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Re: [xmca] Educational neuroscience
- To: email@example.com, "eXtended Mind, Culture, Activity" <firstname.lastname@example.org>
- Subject: Re: [xmca] Educational neuroscience
- From: Ulvi İçil <email@example.com>
- Date: Wed, 24 Jul 2013 16:39:13 +0300
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Dear Andy and all, I found Kurt Fisher, he is at Harvard, Mind, Brain and
He is described as:
Fischer's theory differs from the other neo-Piagetian theories in a number
of respects. One of them is in the way it explains cognitive change.
Specifically, although Fischer does not deny the operation of information
processing constrains on development, he emphasizes on the environmental
and social rather than individual factors as causes of development. To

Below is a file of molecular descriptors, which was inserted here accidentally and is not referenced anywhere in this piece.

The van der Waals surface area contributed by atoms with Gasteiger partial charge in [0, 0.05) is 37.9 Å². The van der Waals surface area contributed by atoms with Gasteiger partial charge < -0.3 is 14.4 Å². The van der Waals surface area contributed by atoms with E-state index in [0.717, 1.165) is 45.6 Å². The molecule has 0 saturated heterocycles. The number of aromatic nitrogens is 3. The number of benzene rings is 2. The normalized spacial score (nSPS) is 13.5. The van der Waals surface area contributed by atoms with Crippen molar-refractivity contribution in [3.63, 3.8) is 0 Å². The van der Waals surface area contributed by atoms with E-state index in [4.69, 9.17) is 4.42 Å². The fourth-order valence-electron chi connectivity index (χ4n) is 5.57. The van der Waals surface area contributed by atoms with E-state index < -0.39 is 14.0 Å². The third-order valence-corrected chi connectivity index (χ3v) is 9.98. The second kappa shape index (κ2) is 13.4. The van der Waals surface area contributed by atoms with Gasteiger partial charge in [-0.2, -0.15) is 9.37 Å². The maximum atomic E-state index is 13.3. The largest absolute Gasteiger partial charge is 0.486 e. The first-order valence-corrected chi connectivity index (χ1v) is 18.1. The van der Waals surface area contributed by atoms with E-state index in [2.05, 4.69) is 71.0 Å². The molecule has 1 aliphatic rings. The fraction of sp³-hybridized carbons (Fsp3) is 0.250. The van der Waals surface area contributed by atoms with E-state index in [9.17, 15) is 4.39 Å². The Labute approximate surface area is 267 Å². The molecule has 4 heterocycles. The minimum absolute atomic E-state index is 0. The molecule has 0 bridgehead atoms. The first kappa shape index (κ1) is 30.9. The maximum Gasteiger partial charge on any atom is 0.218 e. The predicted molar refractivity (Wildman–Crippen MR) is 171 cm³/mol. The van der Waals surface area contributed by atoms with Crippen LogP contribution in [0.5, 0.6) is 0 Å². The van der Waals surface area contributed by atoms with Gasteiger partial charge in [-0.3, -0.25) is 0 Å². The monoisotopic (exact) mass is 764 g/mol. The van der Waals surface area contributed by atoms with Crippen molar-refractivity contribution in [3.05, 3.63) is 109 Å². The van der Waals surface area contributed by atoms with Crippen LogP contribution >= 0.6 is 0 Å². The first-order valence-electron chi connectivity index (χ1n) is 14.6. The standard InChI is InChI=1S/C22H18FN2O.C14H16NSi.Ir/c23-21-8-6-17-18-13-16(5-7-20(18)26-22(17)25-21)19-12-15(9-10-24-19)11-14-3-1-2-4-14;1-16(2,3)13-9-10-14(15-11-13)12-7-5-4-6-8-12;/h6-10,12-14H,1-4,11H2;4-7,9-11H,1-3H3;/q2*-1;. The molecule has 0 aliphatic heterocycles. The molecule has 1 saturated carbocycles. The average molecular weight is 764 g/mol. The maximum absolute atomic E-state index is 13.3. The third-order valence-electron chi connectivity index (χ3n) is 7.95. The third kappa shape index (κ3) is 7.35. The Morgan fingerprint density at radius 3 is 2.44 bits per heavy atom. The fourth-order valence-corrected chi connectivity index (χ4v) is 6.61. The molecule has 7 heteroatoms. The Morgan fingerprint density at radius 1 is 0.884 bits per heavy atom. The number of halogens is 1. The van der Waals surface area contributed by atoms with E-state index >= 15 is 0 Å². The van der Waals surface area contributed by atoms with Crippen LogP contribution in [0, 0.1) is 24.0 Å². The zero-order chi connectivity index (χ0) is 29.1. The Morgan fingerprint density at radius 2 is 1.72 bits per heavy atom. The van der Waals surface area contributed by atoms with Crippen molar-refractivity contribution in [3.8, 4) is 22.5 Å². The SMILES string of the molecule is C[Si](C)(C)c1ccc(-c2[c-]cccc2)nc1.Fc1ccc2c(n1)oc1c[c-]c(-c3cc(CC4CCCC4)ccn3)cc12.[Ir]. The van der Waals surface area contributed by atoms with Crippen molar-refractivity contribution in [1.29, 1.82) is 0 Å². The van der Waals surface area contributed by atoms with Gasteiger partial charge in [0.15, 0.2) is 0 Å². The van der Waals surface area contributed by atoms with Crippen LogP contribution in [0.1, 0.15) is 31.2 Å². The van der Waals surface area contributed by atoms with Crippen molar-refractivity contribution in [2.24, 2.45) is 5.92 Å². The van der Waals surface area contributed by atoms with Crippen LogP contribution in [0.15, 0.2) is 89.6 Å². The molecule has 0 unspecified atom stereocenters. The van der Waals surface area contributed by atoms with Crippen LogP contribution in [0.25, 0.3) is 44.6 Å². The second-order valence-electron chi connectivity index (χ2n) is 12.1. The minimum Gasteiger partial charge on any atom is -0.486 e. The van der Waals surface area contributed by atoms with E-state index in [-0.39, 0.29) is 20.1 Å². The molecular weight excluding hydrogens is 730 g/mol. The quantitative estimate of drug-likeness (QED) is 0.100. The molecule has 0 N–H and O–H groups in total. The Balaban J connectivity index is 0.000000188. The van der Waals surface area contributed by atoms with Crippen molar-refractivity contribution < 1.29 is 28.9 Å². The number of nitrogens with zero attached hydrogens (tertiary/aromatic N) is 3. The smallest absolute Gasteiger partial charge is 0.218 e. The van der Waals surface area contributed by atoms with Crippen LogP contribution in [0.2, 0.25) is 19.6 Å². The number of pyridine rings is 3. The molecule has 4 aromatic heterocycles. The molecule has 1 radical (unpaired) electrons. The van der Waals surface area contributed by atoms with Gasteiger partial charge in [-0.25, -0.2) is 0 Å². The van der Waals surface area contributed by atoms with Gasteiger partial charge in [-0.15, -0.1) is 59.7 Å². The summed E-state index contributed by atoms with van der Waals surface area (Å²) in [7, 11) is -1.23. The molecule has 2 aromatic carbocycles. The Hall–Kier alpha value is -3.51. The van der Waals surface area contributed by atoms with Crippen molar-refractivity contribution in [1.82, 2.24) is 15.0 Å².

explain developmental change he borrowed two classic notions from Lev
is, internalization and the zone of proximal development.
I am rather interested in the application of the new findings in the field
of educational neuroscience into the theory and practice of education.
2013/7/23 Andy Blunden <email@example.com>
> Ulvi, best of luck in your search, and maybe someone on this list can
> help. But don't get your hopes up.
> Lawrence Barsalou is a very sophisticated writer on neuroscience, but in:
> Barsalou, L. W. (1992) “Cognitive Psychology. An Overview for Cognitive
> Scientists,” Hillsdale NJ: Lawrence Earlbaum.
> where he has a chapter on education, he characterises education as:
> “teachers provide information that students incorporate into existing
> knowledge” - in other words, not only does he use "folk psychology" in his
> grasp of the subtlties of education, but he seems to be unaware that this
> antiquated "theory" of teaching and learning has been subject to any
> critique over the past 100 years. A classic illustration of the problem
> that Greg has been raising.
> Ulvi İçil wrote:
>> Dear all,
>> I would like to know some outstanding scholar names in the field of
>> educational neuroscience, working in the line of sociocultural theory.
> *Andy Blunden*
> Home Page: http://home.mira.net/~andy/
> Book: http://www.brill.nl/concepts